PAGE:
Sociology is the study of human social behavior and its origins, development, organizations, and institutions. It is a social science which uses various methods of empirical investigation and critical analysis to develop a body of knowledge about human social actions, social structure and functions. A goal for many sociologists is to conduct research which may be applied directly to social policy and welfare, while others focus primarily on refining the theoretical understanding of social processes. Subject matter ranges from the micro level of individual agency and interaction to the macro level of systems and the social structure.
The traditional focuses of sociology include social stratification, social class, social mobility, religion, secularization, law, and deviance. As all spheres of human activity are affected by the interplay between social structure and individual agency, sociology has gradually expanded its focus to further subjects, such as health, medical, military and penal institutions, the Internet, environmental sociology, political economy and the role of social activity in the development of scientific knowledge.
Philosophy of law is a branch of philosophy and jurisprudence which studies basic questions about law and legal systems, such as "what is law?", "what are the criteria for legal validity?," "what is the relationship between law and morality?", and many other similar questions.
Normative social influence is a type of social influence leading to conformity. It is defined as "the influence of other people that leads us to conform in order to be liked and accepted by them." Normative social influence's power stems from the human identity as a social creature, with a need for companionship and association. This fact often leads to people exhibiting public compliance—but not necessarily private acceptance—of the group's social norms in order to be accepted by the group. Social norms refers to the unwritten rules that govern social behavior. These are customary standards for behavior that are widely shared by members of a culture.
Social influence occurs when one's emotions, opinions, or behaviors are affected by others. Social influence takes many forms and can be seen in conformity, socialization, peer pressure, obedience, leadership, persuasion, sales, and marketing. In 1958, Harvard psychologist, Herbert Kelman identified three broad varieties of social influence.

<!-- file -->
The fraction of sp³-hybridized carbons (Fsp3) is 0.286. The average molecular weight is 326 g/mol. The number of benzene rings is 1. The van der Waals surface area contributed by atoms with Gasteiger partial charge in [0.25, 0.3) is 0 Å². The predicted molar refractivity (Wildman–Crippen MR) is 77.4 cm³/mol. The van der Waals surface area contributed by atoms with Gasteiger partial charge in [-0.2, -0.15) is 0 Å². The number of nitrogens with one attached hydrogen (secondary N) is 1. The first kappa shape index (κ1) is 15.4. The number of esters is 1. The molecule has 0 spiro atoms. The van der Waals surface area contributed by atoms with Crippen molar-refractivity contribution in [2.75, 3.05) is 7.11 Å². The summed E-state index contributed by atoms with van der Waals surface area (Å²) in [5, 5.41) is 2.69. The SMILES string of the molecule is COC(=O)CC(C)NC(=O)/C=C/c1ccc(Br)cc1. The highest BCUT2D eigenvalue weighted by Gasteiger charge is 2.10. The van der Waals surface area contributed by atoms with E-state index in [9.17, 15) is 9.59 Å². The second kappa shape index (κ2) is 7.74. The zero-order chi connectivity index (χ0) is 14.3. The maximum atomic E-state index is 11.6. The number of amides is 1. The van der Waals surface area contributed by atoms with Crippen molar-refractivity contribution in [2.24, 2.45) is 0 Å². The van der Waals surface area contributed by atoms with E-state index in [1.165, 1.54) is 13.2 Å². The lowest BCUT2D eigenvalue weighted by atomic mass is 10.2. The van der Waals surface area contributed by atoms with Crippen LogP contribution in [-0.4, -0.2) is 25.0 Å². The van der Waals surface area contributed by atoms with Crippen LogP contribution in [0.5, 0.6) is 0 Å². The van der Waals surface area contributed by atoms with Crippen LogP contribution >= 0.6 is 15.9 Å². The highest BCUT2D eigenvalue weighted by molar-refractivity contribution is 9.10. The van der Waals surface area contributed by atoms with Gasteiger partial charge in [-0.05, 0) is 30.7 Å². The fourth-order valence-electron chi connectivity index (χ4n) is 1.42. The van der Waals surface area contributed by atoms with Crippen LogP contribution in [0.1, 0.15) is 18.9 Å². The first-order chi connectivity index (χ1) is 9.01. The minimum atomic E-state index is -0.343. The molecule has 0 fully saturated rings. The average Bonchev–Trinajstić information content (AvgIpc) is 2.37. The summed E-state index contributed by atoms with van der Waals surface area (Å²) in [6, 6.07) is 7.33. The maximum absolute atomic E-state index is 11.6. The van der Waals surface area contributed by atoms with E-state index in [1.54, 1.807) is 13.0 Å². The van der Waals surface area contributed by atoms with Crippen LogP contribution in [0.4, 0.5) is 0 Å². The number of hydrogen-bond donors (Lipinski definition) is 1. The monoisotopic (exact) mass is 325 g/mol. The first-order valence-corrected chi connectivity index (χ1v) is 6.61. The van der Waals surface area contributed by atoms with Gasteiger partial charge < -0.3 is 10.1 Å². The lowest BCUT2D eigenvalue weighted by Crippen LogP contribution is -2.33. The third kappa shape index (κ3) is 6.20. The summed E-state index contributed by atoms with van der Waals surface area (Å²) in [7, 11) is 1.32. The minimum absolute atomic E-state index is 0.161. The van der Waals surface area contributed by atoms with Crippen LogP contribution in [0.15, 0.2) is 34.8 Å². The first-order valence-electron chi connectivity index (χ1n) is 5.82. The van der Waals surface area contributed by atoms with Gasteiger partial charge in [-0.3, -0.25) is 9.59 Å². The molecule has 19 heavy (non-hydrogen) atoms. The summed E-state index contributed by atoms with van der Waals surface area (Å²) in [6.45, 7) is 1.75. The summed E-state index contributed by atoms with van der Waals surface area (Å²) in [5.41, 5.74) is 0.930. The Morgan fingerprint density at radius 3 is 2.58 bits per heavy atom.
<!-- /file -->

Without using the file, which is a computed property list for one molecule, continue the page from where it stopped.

Morton Deutsch and Harold Gerard described two psychological needs that lead humans to conform to the expectations of others. These include our need to be right (informational social influence), and our need to be liked (normative social influence). Informational influence (or social proof) is an influence to accept information from another as evidence about reality. Informational influence comes into play when people are uncertain, either because stimuli are intrinsically ambiguous or because there is social disagreement. Normative influence is an influence to conform to the positive expectations of others. In terms of Kelman's typology, normative influence leads to public compliance, whereas informational influence leads to private acceptance.
A peer group is both a social group and a primary group of people. Peer group may be defined as a group of people who, through homophily, share similarities such as age, background, and social status. The members of this group are likely to influence the person’s beliefs and behaviour. Peer groups contain hierarchies and distinct patterns of behavior. 18 year olds are not in a peer group with 14 year olds even though they may be in school together. Just as teachers do not share students as a peer group.
During adolescence, peer groups tend to face dramatic changes. Adolescents tend to spend more time with their peers and have less adult supervision. Adolescents’ communication shifts during this time as well. They prefer to talk about school and their careers with their parents, and they enjoy talking about sex and other interpersonal relationships with their peers. Children look to join peer groups who accept them, even if the group is involved in negative activities. Children are less likely to accept those who are different from them. Normative
A social issue (also called a social problem or a social situation) is an issue that relates to society's perception of a person's personal lives. Different cultures have different perceptions and what may be "normal" behavior in one society may be a significant social issue in another society. Social issues are distinguished from economic issues. Some issues have both social and economic aspects, such as immigration. There are also issues that don't fall into either category, such as wars.
Thomas Paine, in Rights of Man and Common Sense, addresses man's duty to "allow the same rights to others as we allow ourselves". The failure to do so causes the birth of a social issue. Labor